Lancet scientific fraud exposed?

The Times of London yesterday presented a devastating critique of a scandalously sloppy and politicized article in the famous Lancet medical journal, one of the first medical journals ever printed. The topic? War casualties in Iraq. The Lancet might have done well to remember the old observation that "in war, truth is the first casualty."

In the overcharged battleground of British politics today, with the Left leading the attack against Tony Blair for his alliance with the Bush Administration, Iraqi casualty estimates vary wildly according to the political biases of the source. Curiously, the editor of the Lancet  does not claim to be unbiased --- he is passionately anti-war.   Nor did the authors of the fraudulent "study," one of whom was running as a Democrat candidate for political office in the US. Predictably the "study" claimed 650,000 dead Iraqis as a result of the overthrow of Saddam --- far and away above other estimates.

If the truth is tough to find in superheated and politicized Britain, it is even harder to find in Iraq itself. The Lancet study claimed to survey households in the middle of a murderous field of battle. Ordinary Iraqis were apparently expected to tell the truth to complete strangers who knocked on their doors, asking about dead and wounded in the household. But Iraqis have just come through thirty years of Saddam, whose minions would slice off the tongues of those they suspected of ratting out the regime. The Saddam thugs are still roaming around, along with al Qaeda types, Mahdists, Sadrists and even weirder sects within sects. The Saudis, the Syrians and Iranians are paying Iraqi gangs to engage in daily mayhem against civilians. The national police are known to be in the hands of the Sadr gang. Then there are just plain crooks roaming the streets, kidnapping people for ransom --- and  some honest Iraqi and Coalition personnel trying to keep order. Would you even open  your door if a stranger knocked under those conditions?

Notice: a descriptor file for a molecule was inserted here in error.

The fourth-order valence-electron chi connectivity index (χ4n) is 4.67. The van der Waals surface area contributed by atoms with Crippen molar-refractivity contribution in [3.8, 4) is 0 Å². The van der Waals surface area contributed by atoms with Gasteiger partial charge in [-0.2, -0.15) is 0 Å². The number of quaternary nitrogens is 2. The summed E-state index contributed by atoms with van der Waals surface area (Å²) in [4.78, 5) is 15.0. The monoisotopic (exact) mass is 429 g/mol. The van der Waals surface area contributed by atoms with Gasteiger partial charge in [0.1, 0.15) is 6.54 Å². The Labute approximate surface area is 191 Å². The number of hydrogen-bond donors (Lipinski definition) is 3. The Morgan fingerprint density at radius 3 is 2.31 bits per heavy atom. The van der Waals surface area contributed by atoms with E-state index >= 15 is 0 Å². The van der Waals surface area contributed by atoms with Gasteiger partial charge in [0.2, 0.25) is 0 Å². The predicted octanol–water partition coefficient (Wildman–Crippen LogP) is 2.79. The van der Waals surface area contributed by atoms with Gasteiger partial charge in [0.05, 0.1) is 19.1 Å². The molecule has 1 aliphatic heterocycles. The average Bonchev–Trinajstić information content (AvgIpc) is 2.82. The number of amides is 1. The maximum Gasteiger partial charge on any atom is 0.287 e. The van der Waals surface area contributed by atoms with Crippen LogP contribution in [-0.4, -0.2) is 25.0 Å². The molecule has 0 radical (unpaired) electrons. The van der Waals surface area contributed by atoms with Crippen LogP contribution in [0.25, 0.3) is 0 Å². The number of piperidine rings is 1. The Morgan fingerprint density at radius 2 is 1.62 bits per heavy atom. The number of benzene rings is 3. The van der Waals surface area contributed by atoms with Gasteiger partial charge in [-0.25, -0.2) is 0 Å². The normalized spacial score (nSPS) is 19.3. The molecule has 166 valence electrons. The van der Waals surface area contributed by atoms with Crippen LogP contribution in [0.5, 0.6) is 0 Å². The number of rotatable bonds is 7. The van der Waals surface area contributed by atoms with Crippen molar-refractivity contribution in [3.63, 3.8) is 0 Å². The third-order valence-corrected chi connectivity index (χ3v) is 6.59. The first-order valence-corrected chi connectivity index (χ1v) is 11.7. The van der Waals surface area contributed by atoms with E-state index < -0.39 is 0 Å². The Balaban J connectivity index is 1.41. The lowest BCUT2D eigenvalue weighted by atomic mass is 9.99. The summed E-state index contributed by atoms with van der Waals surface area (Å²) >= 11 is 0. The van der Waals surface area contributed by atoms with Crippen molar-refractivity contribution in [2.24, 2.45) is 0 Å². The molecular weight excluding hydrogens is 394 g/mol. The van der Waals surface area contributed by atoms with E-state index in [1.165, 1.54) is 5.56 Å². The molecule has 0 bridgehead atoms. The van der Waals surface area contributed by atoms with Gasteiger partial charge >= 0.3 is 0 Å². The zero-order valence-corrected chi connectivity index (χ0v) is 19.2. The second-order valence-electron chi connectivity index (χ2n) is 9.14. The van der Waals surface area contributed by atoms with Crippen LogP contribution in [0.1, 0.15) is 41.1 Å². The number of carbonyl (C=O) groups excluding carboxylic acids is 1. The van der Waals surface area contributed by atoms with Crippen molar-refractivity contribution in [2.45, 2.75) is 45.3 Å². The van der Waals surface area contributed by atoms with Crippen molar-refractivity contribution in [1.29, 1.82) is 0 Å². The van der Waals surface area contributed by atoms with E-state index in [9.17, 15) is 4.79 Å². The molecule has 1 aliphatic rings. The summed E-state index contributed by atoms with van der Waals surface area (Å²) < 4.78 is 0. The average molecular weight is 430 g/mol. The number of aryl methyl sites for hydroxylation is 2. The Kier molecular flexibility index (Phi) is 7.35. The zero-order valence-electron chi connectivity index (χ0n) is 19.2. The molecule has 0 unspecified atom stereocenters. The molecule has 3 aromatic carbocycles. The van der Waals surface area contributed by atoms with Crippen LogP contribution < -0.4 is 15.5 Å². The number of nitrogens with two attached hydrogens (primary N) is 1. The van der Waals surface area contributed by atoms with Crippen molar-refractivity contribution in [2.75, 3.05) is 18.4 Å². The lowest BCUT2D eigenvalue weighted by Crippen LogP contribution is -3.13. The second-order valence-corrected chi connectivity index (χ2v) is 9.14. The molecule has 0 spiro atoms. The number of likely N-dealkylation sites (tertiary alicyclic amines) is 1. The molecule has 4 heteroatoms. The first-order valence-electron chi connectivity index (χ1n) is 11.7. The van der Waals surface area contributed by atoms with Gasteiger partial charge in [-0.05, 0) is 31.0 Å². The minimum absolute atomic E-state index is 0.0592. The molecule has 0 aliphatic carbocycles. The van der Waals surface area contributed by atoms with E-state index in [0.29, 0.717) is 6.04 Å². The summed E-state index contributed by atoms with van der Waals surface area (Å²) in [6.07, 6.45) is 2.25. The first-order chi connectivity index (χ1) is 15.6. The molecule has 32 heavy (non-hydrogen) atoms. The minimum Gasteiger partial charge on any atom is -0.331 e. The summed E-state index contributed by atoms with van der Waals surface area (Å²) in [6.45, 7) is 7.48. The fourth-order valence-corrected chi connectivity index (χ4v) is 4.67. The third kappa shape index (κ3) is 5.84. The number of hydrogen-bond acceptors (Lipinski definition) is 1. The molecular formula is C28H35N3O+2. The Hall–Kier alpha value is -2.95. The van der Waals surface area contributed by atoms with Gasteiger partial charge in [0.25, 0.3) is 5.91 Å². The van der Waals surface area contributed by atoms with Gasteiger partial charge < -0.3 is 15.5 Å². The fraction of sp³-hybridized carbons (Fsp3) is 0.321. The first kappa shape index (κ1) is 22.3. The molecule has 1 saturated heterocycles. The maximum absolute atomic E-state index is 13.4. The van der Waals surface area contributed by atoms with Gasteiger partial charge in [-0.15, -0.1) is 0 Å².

According to Professor Michael Spagat, a statistician from Royal Holloway College, University of London:
"The (Lancet) authors ignore contrary evidence, cherry-pick and manipulate supporting evidence and evade inconvenient questions...
Iraqi households were supposedly selected randomly, but in fact were "randomly" chosen only in "representative" parts of the country. And you can bet that the surveyors stayed out of dangerous neighborhoods. Nobody apparently checked on what they actually did, and they were paid by the number of questionnaires filled out.  No doubt they knew perfectly well what their American bosses wanted to hear. It was Baghdad Bob all over again, even with Saddam moldering in his grave.

The Lancet has shamefully fallen from its high standing --- a fatal flaw in a journal that depends utterly on its credibility.  Fraudulent medical science is almost the norm today in Britain, because socialized medicine inevitably becomes a political football. Medical doctors are employed by the National Health Service, except for those who are moonlighting. Like any other bureaucracy, the medics are always looking for more money, and scare stories are their foremost way to squeeze the taxpayer. 

So we see a long series of medical media frauds, like the decade-long scare campaign about Mad Cow disease, which never showed more than a dozen proven deaths but did great damage to British agriculture. (The French, interestingly, had their own infected cattle, but merely covered up the facts and kept on merrily eating brain meat, which was supposed to be deadly.). Then there is the annual bird flu panic headline, and regular politicized articles in the British Medical Journal, which has lost even more credibility than the Lancet.  In Britain, the land of Newton, Harvey and Darwin, science has become a politicized mess.

The biggest mistake the Lancet made was publishing anything at all. It is a cardinal rule in scientific journals to publish only rigorously tested evidence. If there is no sensible way to obtain such evidence, don't publish anything at all. Instead, the editor decided that even a plainly fraudulent study would have to do. Chances are that the editor chose politically biased reviewers, to give their stamp of approval to a great deception. And it worked --- if you see it as a piece of propaganda. As science, it was a sink-in-the-ground embarrassment.

The Lancet is now feeling the heat, and rightly so. It will never recover its credibility until it returns to decent science. It is far too easy to spot flagrant frauds.

James Lewis blogs at